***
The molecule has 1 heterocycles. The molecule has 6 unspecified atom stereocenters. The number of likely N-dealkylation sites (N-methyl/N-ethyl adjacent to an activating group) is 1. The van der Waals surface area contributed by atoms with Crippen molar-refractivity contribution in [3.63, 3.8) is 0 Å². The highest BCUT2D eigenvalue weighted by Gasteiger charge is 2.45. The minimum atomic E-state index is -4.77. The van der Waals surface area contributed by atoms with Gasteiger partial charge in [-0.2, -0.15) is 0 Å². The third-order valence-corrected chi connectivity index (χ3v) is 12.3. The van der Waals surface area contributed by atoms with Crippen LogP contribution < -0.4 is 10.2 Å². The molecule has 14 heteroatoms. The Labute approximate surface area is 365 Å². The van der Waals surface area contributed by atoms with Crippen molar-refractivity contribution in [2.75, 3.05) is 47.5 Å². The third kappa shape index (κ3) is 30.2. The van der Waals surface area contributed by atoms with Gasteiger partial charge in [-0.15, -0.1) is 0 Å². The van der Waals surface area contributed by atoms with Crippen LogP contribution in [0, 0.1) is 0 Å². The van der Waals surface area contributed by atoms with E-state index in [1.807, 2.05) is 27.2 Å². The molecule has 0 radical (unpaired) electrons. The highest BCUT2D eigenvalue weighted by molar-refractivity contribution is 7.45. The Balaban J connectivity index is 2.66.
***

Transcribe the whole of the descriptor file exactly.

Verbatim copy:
The molecule has 1 heterocycles. The molecule has 6 unspecified atom stereocenters. The number of likely N-dealkylation sites (N-methyl/N-ethyl adjacent to an activating group) is 1. The van der Waals surface area contributed by atoms with Crippen molar-refractivity contribution in [3.63, 3.8) is 0 Å². The highest BCUT2D eigenvalue weighted by Gasteiger charge is 2.45. The minimum atomic E-state index is -4.77. The van der Waals surface area contributed by atoms with Gasteiger partial charge in [-0.2, -0.15) is 0 Å². The third-order valence-corrected chi connectivity index (χ3v) is 12.3. The van der Waals surface area contributed by atoms with Crippen LogP contribution < -0.4 is 10.2 Å². The molecule has 14 heteroatoms. The Labute approximate surface area is 365 Å². The van der Waals surface area contributed by atoms with Crippen molar-refractivity contribution in [2.75, 3.05) is 47.5 Å². The third kappa shape index (κ3) is 30.2. The van der Waals surface area contributed by atoms with Gasteiger partial charge in [-0.15, -0.1) is 0 Å². The van der Waals surface area contributed by atoms with Crippen LogP contribution in [0, 0.1) is 0 Å². The van der Waals surface area contributed by atoms with E-state index in [1.807, 2.05) is 27.2 Å². The molecule has 0 radical (unpaired) electrons. The highest BCUT2D eigenvalue weighted by molar-refractivity contribution is 7.45. The Balaban J connectivity index is 2.66.